Citi's fee scheme is even worse than BofA's
Now that Bank of America has thrown down the $5 monthly debit fee gauntlet as a New Year's surprise for its customers, rival Citigroup followed suit this month with an outrageous $15 monthly fee for checking account holders who don't leave at least $6,000 in the bank.
Hey, at least they kept their promise not to impose a debit card fee!
In light of its new checking fee, Citigroup's recent chest-beating that it would not "charge fees that discourage (debit) use or make it unreasonably expensive to take advantage of the tools and services that consumers say are important for managing their finances" sounds more like satire than strategy.
Even when BofA's roundly booed debit card fee kicks in Jan. 1, holders of its basic checking account would still pay nearly $2 less than Citigroup customers.
All of this parsimonious positioning comes on the heels of the new Oct. 1 Fed mandate that lowered the "swipe fee" amount that banks can charge merchants per debit card transaction from 44 cents to 24 cents, cutting in half one of banking's sacred cash cows.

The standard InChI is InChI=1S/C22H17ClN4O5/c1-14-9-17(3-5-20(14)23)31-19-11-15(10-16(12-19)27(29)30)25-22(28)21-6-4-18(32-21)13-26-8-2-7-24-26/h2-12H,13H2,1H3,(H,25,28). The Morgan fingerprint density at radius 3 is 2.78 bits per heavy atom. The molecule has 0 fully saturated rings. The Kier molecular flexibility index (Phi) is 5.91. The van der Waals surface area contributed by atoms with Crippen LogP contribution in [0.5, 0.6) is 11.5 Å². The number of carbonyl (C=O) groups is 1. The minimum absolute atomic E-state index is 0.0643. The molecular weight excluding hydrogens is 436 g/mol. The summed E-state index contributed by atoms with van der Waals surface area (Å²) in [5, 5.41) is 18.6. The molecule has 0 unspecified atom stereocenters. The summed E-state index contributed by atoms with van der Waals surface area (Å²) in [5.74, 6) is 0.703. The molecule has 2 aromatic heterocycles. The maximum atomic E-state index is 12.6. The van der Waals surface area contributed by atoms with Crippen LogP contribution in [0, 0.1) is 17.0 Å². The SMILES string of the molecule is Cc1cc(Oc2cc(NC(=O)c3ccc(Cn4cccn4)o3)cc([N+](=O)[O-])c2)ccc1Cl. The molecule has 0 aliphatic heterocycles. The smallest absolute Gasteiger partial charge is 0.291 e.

Don't misunderstand: 24 cents is still outrageous for an electronic transaction that costs the bank all of 4 cents. Consumer groups fought hard last summer for a 12-cent cap but were beaten at the buzzer by a multimillion-dollar, full-court press by the banking lobby.
But unfortunately, the Citi news gets worse.
Starting Nov. 1, holders of a Citi Account will have to more than double their minimum balance, from $6,000 to $15,000, to avoid paying a monthly $20 fee. But hey, at least you can include your mortgage!
Perhaps the scariest news of all came from Stephen Troutner, who heads Citigroup's banking products for U.S. consumer banking. Troutner maintains that Citigroup's checking accounts will still "be extremely competitive" compared to the rest of the industry.
The way consumer banking is headed, I'm afraid he might be right on the money.